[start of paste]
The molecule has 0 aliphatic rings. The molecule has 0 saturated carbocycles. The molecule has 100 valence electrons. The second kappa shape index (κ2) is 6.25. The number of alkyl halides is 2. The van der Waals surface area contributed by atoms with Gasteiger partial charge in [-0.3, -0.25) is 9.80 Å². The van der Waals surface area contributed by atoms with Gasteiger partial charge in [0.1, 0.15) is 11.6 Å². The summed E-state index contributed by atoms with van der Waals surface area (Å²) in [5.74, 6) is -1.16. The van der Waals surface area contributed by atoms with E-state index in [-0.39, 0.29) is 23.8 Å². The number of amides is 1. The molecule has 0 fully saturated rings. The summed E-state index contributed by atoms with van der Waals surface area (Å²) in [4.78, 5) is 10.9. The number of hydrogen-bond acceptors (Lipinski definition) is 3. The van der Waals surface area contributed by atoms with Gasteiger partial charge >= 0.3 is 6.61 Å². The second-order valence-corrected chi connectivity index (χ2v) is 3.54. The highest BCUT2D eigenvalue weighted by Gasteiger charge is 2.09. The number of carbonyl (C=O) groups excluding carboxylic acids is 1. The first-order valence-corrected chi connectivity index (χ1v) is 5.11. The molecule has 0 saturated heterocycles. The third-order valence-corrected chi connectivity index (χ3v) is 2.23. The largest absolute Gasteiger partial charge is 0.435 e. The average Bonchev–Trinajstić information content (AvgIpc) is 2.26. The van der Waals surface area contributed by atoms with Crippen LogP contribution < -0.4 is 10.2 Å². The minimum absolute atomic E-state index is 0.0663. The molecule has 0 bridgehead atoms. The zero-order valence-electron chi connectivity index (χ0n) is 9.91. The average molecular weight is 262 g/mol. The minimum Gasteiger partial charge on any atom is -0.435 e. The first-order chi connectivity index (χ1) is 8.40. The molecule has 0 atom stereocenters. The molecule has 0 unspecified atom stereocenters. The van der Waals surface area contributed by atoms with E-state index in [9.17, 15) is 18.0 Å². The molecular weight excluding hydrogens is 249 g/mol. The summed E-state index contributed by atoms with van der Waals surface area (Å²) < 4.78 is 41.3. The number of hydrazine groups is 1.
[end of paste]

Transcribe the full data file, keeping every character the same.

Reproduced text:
The molecule has 0 aliphatic rings. The molecule has 0 saturated carbocycles. The molecule has 100 valence electrons. The second kappa shape index (κ2) is 6.25. The number of alkyl halides is 2. The van der Waals surface area contributed by atoms with Gasteiger partial charge in [-0.3, -0.25) is 9.80 Å². The van der Waals surface area contributed by atoms with Gasteiger partial charge in [0.1, 0.15) is 11.6 Å². The summed E-state index contributed by atoms with van der Waals surface area (Å²) in [5.74, 6) is -1.16. The van der Waals surface area contributed by atoms with E-state index in [-0.39, 0.29) is 23.8 Å². The number of amides is 1. The molecule has 0 fully saturated rings. The summed E-state index contributed by atoms with van der Waals surface area (Å²) in [4.78, 5) is 10.9. The number of hydrogen-bond acceptors (Lipinski definition) is 3. The van der Waals surface area contributed by atoms with Gasteiger partial charge >= 0.3 is 6.61 Å². The second-order valence-corrected chi connectivity index (χ2v) is 3.54. The highest BCUT2D eigenvalue weighted by Gasteiger charge is 2.09. The number of carbonyl (C=O) groups excluding carboxylic acids is 1. The first-order valence-corrected chi connectivity index (χ1v) is 5.11. The molecule has 0 saturated heterocycles. The third-order valence-corrected chi connectivity index (χ3v) is 2.23. The largest absolute Gasteiger partial charge is 0.435 e. The average Bonchev–Trinajstić information content (AvgIpc) is 2.26. The van der Waals surface area contributed by atoms with Crippen LogP contribution < -0.4 is 10.2 Å². The minimum absolute atomic E-state index is 0.0663. The molecule has 0 bridgehead atoms. The zero-order valence-electron chi connectivity index (χ0n) is 9.91. The average molecular weight is 262 g/mol. The minimum Gasteiger partial charge on any atom is -0.435 e. The first-order chi connectivity index (χ1) is 8.40. The molecule has 0 atom stereocenters. The molecule has 0 unspecified atom stereocenters. The van der Waals surface area contributed by atoms with E-state index in [9.17, 15) is 18.0 Å². The molecular weight excluding hydrogens is 249 g/mol. The summed E-state index contributed by atoms with van der Waals surface area (Å²) < 4.78 is 41.3. The number of hydrazine groups is 1.